An English In Kentucky


















Monday March 24th  2014  Tim Candler


     At least around Stoke Poges and  Chalfont Saint Peter, you could sometimes bump into an elderly gentleman who could remember when the first Steam Locomotive ran from Marylebone to Princess Risborough. And he could also remember carrying buckets of milk from the dairy farm which had been near where the bomb dropped, to the navvies who dug the railway. Those working men would spit blood and were proud of it, and the elderly gentleman would muse a little about Nancy Boys and the fate of the British Lion.  But the railway line from Charring Cross railway station to the seaside town of Hastings had been opened in 1853, and by 1960 something this railway line had become like a part of the landscape. No one could remember being without.  It had a good few tunnels, one of them was called the Bo-Peep Tunnel which was thirteen hundred yards long, and which  had suffered from regular collapse since the 1860's.  But by 1960 something, it had been pretty well shored up due to the kind of technical progress that had a floated concrete harbors across the English Channel to help supply the soldiers who  kicked the Bosch out of Normandy. All the same, a diesel electric would creep through Bo-Peep tunnel so that its presence might not cause another collapse, which could prevent boarding schoolboys from reaching their tribal homeland. And as the diesel electric took on this stealthy mode, the carriage lights would flicker and dim, and sometimes go off altogether.  And if you think Bo-Peep is a peculiar name to give a railway tunnel, I'm right there with you, except perhaps I have a few memories of the South East of England which have provided me with a perspective on the sorts of people who live down there and who might have seen fit to name a train tunnel after a shepherdess.  And too, as the diesel electric slithers out of Charring Cross railway station, your tribe should take on a sort of fatalism, but sometimes there are those who can't help having an adverse reaction to the reunion. A reaction which can lead to discord. There's always a wavering mind or two, and on this particular occasion one of the older members of our tribe, and I guess he was only trying to comfort himself, took an exception to a fellow tribesman who was maybe about six and a half, and looked about five years old, and who was sniveling quietly to himself even though he had a window seat.  Have to say the French Master had no real idea what to do, which is the kind of thing that can put a person off the French language.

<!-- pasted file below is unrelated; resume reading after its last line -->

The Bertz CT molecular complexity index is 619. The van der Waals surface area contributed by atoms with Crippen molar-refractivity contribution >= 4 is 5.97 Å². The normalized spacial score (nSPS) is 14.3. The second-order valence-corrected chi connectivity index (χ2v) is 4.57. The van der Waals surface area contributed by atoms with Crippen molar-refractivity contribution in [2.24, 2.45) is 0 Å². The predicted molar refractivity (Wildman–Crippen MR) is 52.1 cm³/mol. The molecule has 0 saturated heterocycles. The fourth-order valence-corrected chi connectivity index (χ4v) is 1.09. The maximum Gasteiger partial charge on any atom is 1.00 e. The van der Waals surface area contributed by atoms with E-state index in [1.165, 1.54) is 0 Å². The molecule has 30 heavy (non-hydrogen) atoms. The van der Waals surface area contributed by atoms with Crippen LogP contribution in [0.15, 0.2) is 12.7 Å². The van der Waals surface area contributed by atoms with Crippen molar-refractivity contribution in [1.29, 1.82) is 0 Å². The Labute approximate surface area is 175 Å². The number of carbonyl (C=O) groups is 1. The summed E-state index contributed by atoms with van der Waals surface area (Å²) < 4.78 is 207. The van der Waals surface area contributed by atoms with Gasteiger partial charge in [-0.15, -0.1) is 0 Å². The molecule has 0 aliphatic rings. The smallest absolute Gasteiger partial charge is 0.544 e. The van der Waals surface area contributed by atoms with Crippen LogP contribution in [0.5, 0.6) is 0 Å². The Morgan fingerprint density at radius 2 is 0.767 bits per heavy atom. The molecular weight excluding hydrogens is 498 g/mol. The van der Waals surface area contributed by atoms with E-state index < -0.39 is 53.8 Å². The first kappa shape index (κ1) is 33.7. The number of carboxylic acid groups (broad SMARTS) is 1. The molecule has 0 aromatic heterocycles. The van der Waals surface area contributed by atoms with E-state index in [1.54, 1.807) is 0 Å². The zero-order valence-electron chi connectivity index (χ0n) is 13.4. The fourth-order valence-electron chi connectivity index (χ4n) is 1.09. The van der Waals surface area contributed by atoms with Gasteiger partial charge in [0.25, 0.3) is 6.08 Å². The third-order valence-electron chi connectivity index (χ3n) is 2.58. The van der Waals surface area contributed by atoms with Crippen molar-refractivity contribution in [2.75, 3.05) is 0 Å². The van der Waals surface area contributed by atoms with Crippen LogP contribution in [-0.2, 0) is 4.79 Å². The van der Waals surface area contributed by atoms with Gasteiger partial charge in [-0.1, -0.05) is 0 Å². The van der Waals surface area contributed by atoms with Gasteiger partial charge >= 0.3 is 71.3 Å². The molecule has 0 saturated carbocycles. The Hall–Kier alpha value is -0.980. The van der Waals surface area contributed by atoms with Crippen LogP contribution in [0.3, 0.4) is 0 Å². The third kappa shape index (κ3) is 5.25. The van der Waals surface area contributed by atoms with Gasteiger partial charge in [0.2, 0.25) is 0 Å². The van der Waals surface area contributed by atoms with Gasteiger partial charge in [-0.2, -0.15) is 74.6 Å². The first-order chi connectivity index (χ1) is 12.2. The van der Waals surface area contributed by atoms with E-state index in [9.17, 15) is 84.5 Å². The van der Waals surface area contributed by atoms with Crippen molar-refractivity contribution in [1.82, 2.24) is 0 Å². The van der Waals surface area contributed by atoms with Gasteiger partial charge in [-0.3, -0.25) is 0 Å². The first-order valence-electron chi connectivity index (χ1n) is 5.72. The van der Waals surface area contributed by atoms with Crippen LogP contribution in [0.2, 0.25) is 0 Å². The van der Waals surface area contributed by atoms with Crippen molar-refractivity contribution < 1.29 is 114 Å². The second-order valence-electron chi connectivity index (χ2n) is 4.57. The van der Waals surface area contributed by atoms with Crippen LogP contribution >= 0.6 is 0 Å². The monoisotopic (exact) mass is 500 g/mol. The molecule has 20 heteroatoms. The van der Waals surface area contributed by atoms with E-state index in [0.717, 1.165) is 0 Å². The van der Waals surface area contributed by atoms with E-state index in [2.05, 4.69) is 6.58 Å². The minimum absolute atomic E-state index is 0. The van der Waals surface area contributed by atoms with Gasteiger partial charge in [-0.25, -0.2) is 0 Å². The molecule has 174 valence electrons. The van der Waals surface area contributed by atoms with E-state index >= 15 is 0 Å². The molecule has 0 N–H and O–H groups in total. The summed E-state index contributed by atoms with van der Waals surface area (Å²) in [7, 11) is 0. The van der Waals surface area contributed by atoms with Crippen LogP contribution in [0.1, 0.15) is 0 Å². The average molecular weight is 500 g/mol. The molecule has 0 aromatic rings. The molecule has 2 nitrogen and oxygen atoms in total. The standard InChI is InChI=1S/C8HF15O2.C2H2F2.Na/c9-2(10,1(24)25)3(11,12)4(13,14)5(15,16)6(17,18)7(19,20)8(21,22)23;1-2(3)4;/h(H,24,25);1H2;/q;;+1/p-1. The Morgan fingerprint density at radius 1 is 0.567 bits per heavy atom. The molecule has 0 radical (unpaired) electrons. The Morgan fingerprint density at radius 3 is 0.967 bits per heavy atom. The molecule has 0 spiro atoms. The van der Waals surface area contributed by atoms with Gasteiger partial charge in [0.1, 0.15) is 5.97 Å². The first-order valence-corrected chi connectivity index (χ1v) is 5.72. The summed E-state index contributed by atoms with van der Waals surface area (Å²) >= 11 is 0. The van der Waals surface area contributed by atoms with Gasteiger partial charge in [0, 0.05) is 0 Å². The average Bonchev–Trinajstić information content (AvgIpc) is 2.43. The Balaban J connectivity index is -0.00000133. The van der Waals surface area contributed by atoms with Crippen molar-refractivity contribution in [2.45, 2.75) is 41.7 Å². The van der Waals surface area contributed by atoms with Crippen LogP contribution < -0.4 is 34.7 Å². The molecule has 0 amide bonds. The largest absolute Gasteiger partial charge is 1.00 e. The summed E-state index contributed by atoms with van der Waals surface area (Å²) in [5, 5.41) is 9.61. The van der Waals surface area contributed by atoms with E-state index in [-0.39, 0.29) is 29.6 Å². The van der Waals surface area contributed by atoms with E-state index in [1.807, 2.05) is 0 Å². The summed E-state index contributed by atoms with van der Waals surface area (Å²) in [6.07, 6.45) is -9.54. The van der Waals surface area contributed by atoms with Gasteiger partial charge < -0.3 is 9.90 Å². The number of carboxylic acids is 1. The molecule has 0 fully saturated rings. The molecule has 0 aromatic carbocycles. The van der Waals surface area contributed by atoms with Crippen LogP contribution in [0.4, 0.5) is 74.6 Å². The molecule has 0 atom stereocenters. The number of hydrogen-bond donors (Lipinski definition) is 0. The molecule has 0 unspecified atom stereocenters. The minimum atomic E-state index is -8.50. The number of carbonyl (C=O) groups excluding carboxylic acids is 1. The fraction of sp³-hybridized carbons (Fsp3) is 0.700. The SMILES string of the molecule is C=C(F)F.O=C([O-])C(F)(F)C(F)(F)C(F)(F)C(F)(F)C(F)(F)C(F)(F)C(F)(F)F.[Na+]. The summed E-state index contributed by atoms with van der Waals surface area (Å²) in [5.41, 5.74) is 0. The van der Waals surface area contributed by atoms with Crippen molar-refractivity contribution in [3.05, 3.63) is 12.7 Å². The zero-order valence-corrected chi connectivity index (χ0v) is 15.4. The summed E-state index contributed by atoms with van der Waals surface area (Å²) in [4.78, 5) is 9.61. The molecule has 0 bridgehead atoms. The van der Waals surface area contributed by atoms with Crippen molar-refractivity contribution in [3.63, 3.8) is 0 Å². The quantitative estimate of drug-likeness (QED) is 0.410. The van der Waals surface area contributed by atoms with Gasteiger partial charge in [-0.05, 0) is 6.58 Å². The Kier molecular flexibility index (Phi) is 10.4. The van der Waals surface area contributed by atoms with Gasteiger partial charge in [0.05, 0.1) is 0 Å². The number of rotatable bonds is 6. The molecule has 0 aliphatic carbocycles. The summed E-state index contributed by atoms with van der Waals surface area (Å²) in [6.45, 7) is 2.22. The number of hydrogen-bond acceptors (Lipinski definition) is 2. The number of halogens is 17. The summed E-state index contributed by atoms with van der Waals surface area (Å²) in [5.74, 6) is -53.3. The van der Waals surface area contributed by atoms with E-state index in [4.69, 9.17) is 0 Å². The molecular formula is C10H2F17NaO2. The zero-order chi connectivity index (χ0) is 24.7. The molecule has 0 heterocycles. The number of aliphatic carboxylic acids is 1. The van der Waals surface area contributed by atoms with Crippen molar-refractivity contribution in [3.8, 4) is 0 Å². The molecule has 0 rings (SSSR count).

This particular older tribesman had long been prone to ugly behaviors, and I guess because people were a little nervous of him, the Head Master of the boarding school had given him title to a different sort of school cap and a different sort of tie, and had made him titular head of our tribe. A role he took rather seriously and he reckoned it meant he could tell us all what to do. And very likely because the tribe was a little angst ridden from the ordeal of the Charring Cross railway station, and possibly because these sorts of ugly and constant behaviors from the titular head of our tribe might have resulted one day in the shame of one of our tribesmen joining Her Majesty's Prison Service, there was what I guess might be called an over reaction when the carriage lights flickered and dimmed in Bo-Peep tunnel.  There was a little noise and some sounds of anguish, and maybe a grunt or two, and as the diesel electric tiptoed out of the Bo-Peep tunnel into what the South East of England calls daylight, the French Master took it upon himself to ask why the titular head of our tribe had a bleeding nose and appeared to be clutching his private parts. Younger tribesmen did a little grinning, while the more veteran tribesmen became stoic so as to set a good example. The French Master had a clean handkerchief in his pocket, which I suppose is one of the things, amongst other things, that  make the English Speaking People worry about the French. And after donating his handkerchief to the titular head of our tribe, the French Master decided he needed to find a culprit.  To his eternal shame, the titular head of our tribe pointed to the hero of Charring Cross railway station, who having had a little experience of these sorts of things, denied any knowledge of the incident. And in classic fashion, the French Master, proceeded to try to divide the tribe in order to conquer it. And of course, there was the always enduring, "I'm going to report this to the head master." Which is a threat some find challenging and can produce a breakdown in the tribe's sense of cohesion.  But there again, you have to accept that when you're grown man without a great experience of  boarding schoolboys or some understanding of anthropology, you're bound to take things personally, try to get involved, and make a few other errors in your path to comprehension.  



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